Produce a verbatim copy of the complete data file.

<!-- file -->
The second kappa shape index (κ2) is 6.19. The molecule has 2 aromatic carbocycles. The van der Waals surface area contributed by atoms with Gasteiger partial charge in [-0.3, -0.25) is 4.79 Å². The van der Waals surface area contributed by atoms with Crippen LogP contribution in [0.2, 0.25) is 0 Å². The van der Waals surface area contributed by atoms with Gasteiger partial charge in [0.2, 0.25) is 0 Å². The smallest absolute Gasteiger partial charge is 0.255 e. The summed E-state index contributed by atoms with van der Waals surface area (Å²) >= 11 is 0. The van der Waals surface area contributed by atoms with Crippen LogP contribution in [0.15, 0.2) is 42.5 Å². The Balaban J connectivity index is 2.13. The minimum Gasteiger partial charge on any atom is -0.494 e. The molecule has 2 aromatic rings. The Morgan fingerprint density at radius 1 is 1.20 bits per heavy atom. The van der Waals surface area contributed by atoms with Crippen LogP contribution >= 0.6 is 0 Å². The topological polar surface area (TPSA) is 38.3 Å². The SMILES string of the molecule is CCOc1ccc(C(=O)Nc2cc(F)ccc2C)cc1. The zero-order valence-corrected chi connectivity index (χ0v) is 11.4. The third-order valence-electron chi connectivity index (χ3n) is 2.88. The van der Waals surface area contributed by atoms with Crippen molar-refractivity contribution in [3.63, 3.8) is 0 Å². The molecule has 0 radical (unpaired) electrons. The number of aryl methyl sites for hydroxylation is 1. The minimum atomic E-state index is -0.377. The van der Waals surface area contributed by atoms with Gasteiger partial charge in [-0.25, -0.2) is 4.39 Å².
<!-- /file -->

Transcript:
The second kappa shape index (κ2) is 6.19. The molecule has 2 aromatic carbocycles. The van der Waals surface area contributed by atoms with Gasteiger partial charge in [-0.3, -0.25) is 4.79 Å². The van der Waals surface area contributed by atoms with Crippen LogP contribution in [0.2, 0.25) is 0 Å². The van der Waals surface area contributed by atoms with Gasteiger partial charge in [0.2, 0.25) is 0 Å². The smallest absolute Gasteiger partial charge is 0.255 e. The summed E-state index contributed by atoms with van der Waals surface area (Å²) >= 11 is 0. The van der Waals surface area contributed by atoms with Crippen LogP contribution in [0.15, 0.2) is 42.5 Å². The Balaban J connectivity index is 2.13. The minimum Gasteiger partial charge on any atom is -0.494 e. The molecule has 2 aromatic rings. The Morgan fingerprint density at radius 1 is 1.20 bits per heavy atom. The van der Waals surface area contributed by atoms with Crippen LogP contribution >= 0.6 is 0 Å². The topological polar surface area (TPSA) is 38.3 Å². The SMILES string of the molecule is CCOc1ccc(C(=O)Nc2cc(F)ccc2C)cc1. The zero-order valence-corrected chi connectivity index (χ0v) is 11.4. The third-order valence-electron chi connectivity index (χ3n) is 2.88. The van der Waals surface area contributed by atoms with Crippen molar-refractivity contribution in [3.63, 3.8) is 0 Å². The molecule has 0 radical (unpaired) electrons. The number of aryl methyl sites for hydroxylation is 1. The minimum atomic E-state index is -0.377. The van der Waals surface area contributed by atoms with Gasteiger partial charge in [-0.25, -0.2) is 4.39 Å².